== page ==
Q2) proved to be most suitable for identification of TI subjects. This discrepancy can be explained by the differences in the mathematical backgrounds of these two met-
=-.5732 n =24 P =.00009
1 : 16 1: 32
1 : 128
Fig. 2. Correlation ofthe level of anti-Toxoplasma antibodies with
the amount of personality factor shift. Each point corresponds to
a single Toxoplasma infected subject. x-axis: antibody titer measured by IFAT, y-axis: posterior probability of having toxoplasmosis computed on the basis of Cattell's personality factors by
discriminant analysis. The value of Kendall rank correlation coefficient, k =-0.573 confirms the existence of the correlation on the
level p =0.00009.
hods. Discriminant analysis includes a stepwise covariance analysis. In every step, the computed F-to-enter
values are affected by the variables already present in the
classification function. When a strong correlation exists
between two variables (e.g., factor A and L) only the one
with the higher F value might be entered classification
function. On the other hand, when there is no correlation
among variables (e.g., factors G, L, F and Q2), all might
be entered the function, no matter what their F values in
the step zero of discriminat analysis (or in t-tests). Our
results suggest that toxoplasmosis influenced the factors
G, L, F and Q2. The factors A and Q3 might also be shifted in TI male subjects. Their shifts, however, were caused be their correlation with factors G or L, rather then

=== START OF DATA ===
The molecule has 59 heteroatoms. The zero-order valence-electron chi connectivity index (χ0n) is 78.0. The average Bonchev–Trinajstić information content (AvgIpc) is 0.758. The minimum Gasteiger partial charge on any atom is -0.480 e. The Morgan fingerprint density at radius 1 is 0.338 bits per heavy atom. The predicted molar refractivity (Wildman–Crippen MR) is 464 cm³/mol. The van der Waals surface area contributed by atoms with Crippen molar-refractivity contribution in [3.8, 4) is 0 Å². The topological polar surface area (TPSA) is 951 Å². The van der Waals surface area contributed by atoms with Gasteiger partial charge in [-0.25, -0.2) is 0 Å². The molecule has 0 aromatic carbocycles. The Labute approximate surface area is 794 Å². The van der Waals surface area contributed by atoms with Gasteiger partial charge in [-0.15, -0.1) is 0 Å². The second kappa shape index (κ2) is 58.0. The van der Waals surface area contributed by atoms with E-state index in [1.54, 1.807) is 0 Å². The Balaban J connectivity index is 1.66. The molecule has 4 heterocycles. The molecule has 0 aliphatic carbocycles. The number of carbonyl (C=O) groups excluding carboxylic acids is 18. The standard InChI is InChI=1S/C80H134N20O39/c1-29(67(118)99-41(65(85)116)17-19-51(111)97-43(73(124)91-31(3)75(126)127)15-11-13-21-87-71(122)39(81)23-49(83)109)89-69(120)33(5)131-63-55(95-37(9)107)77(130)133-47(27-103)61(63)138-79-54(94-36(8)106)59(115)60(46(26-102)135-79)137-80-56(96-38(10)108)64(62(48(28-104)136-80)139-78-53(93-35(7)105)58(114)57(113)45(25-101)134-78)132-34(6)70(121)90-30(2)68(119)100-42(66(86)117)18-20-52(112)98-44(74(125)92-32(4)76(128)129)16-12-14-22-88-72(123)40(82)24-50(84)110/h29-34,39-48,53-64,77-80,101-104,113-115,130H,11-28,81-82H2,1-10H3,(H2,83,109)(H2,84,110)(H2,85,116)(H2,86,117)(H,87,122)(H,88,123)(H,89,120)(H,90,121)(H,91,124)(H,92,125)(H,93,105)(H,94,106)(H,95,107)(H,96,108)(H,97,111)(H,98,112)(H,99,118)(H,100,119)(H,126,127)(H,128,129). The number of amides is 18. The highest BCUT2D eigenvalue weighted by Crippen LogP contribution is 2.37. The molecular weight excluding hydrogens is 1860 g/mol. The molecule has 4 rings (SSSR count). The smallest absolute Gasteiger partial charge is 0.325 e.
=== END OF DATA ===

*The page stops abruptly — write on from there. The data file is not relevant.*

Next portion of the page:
The personality factors-shift was demonstrated only in
men. It is possible that women are more resistant to manipulation by the parasite. Another explanation is that our
technique of evaluating human personality factors should
be modified for the female population. It is well known
(Mohan and Chopra 1986, Steiner 1987) that
results obtained with a personality questionnaire in
women vary when the tests are performed in different stages of the menstrual cycle. It can be assumed that similar
set of personality markers (biologically based ones) could
be influenced by hormone levels as well as by toxoplasmosis. Therefore, it will be important to perform further
studies in women through all menstrual cycle stages and
to collect the data from all experimental subjects in the
The influence of severe forms of acute toxoplasmosis
on human personality has been reported by clinicians
(Burkinshaw et al. 1953, Minto and Roberts
1959,Ladee etal.1966,Freytag andHaas 1979).
Typically, however, the effects of acute toxoplasmosis on
immunocompetent patients are mild. Chronic toxoplasmosis is usually considered asymptomatic (R e min g ton 1974). In fact, only a negligible fraction of infected
people ever learn that they are parasitized by Toxoplasma
gondii. It seems reasonable to expect thatthe observed
psychological symptoms of toxoplasmosis only indirectly
reflect some activities of the parasite. One can only speculate, as to whether these activities are connected with an
attempt (in the human host a nonproductive one) of the
parasite to manipulate the host behaviour, or are only
byproducts of a nonspecific worsening of the quality of
the host life. Theoretically, infected subjects might suffer
more frequent or more severe diseases because of an interference of the parasite with their immune system
(R e min g ton and K r a hen b u h 1 1982). Such effects
of toxoplasmosis, however, have never been reported.
The apparent influence of T. gondii on the personality
of human males was unexpected and pronounced. The
nature of the shift in human personality following
Toxoplasma infection can hardly be considered desirab-